In our study, sevoflurane induction reduced withdrawal movements caused by rocuronium injection in adults, and we concluded that adding nitrous oxide to sevoflurane induction increased analgesia and that it may reduce withdrawal movements.
Pain and emotional stress during anesthesia induction may cause dangerous situations such as myocardial ischemia, asthma, bronchospasm, pulmonary aspiration due to gastric regurgitation, and pulling of the i.v. catheter out of place (13, 14).
Many medications used in anesthetic practice such as propofol, thiopental, and rocuronium are known to cause i.v. injection pain. The primary mechanism responsible for this pain is not fully known, but it is thought to be due to activation of chemonociceptors in the peripheral vein walls (15, 16). Klement et al. (17) showed that medications with non-physiological osmolality or pH values have more incidence of pain with greater severity (>1 osmol/kg, pH<4 and pH>11). Pain starts immediately after the injection, and as it is limited to the injection arm, it is thought that the pain is caused by direct irritation of the venous wall. Blunk et al. (16) concluded that medications with low pH did not play a role in pain, but that pain was caused by direct activation of cutaneous C nociceptors by aminosteroid structure muscle relaxants. Borgeat et al. (18) determined that locally released mediators may play a role in the pain mechanism as the pain lasts a short time and severity reduces or disappears with repeated injections. As there is no erythema in the tissue surrounding the injection site, the histamine release does not play a role in this reaction; however, they reported that other mediators such as kininogen may be responsible.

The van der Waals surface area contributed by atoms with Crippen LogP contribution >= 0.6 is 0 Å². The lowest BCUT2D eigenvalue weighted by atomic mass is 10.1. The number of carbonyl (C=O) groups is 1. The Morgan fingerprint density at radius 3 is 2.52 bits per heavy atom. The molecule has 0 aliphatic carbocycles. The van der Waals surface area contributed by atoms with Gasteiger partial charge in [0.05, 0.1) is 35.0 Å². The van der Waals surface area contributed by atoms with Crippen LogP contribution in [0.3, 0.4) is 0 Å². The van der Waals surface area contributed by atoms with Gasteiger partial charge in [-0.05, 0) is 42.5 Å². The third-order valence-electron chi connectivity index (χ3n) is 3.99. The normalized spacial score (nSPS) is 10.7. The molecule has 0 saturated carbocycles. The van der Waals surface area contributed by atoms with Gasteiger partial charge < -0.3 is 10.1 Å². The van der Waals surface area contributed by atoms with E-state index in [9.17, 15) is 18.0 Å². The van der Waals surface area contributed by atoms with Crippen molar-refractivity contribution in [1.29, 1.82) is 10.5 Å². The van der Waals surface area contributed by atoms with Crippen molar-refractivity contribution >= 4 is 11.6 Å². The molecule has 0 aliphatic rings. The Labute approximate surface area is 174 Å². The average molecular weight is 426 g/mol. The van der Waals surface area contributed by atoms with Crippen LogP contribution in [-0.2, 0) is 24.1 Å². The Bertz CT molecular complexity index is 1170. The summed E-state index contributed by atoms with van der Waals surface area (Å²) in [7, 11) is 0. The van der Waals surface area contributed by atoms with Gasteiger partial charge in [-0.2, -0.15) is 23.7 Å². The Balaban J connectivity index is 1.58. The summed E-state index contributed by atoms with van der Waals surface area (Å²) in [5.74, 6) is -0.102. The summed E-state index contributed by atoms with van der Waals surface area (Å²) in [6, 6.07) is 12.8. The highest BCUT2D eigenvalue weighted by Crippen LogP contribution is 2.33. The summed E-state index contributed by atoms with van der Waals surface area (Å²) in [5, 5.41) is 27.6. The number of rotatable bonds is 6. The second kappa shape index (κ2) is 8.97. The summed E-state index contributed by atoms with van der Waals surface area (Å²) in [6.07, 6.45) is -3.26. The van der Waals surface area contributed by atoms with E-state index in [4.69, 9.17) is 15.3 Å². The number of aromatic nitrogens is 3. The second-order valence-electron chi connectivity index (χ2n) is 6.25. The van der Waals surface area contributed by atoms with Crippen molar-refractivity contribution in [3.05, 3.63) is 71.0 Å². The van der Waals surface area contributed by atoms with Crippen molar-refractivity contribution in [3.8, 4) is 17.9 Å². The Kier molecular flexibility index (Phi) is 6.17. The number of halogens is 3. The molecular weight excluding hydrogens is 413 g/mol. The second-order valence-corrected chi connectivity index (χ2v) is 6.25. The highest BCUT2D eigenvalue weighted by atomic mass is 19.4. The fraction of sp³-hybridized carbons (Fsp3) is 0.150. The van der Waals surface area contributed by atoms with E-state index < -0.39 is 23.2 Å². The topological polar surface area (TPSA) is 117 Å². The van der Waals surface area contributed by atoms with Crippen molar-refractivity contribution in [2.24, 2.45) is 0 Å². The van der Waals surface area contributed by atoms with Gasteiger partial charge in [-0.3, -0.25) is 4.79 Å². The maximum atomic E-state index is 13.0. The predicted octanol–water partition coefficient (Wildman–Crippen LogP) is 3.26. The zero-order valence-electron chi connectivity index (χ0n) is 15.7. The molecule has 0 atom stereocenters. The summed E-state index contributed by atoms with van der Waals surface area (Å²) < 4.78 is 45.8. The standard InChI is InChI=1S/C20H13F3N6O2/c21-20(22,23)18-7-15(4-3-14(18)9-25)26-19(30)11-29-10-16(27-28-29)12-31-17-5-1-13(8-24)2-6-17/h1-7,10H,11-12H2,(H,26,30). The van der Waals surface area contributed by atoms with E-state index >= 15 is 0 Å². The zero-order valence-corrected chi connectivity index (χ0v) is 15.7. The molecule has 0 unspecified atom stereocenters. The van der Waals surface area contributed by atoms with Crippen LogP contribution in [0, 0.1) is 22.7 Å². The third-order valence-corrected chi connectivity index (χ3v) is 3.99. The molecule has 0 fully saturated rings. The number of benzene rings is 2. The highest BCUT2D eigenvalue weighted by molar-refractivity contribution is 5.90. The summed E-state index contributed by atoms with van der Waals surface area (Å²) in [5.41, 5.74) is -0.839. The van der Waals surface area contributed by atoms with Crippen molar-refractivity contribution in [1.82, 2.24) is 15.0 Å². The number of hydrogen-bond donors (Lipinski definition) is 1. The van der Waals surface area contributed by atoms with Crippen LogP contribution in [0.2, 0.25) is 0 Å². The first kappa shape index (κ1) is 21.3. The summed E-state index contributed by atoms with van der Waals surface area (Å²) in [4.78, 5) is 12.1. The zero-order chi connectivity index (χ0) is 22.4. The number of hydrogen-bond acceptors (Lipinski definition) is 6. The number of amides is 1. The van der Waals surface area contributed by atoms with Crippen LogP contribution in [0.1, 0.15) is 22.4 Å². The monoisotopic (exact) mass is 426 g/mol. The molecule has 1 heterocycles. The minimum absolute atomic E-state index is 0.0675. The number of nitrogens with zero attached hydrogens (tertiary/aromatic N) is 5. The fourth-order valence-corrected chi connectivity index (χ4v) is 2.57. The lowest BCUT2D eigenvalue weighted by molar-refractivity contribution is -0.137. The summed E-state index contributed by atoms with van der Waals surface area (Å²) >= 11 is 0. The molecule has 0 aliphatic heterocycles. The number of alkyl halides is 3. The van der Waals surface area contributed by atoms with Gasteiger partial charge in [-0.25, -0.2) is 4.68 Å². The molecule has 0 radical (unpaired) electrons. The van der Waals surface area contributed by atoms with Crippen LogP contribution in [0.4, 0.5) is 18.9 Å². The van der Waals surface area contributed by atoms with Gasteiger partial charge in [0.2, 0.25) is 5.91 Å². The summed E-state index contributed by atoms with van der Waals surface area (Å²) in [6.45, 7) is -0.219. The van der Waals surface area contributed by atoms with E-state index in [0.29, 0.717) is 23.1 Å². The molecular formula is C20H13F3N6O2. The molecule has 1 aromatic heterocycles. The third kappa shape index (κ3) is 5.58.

To reduce the pain and withdrawal movement related to rocuronium injection, many medications and methods have been attempted, and a variety of conclusions have been reached. Some of these include ondansetron, lidocaine, tramadol, opioids, esmolol, thiopental, magnesium sulfate, sodium bicarbonate, diphenhydramine, and dexmedetomidine administration (6, 19).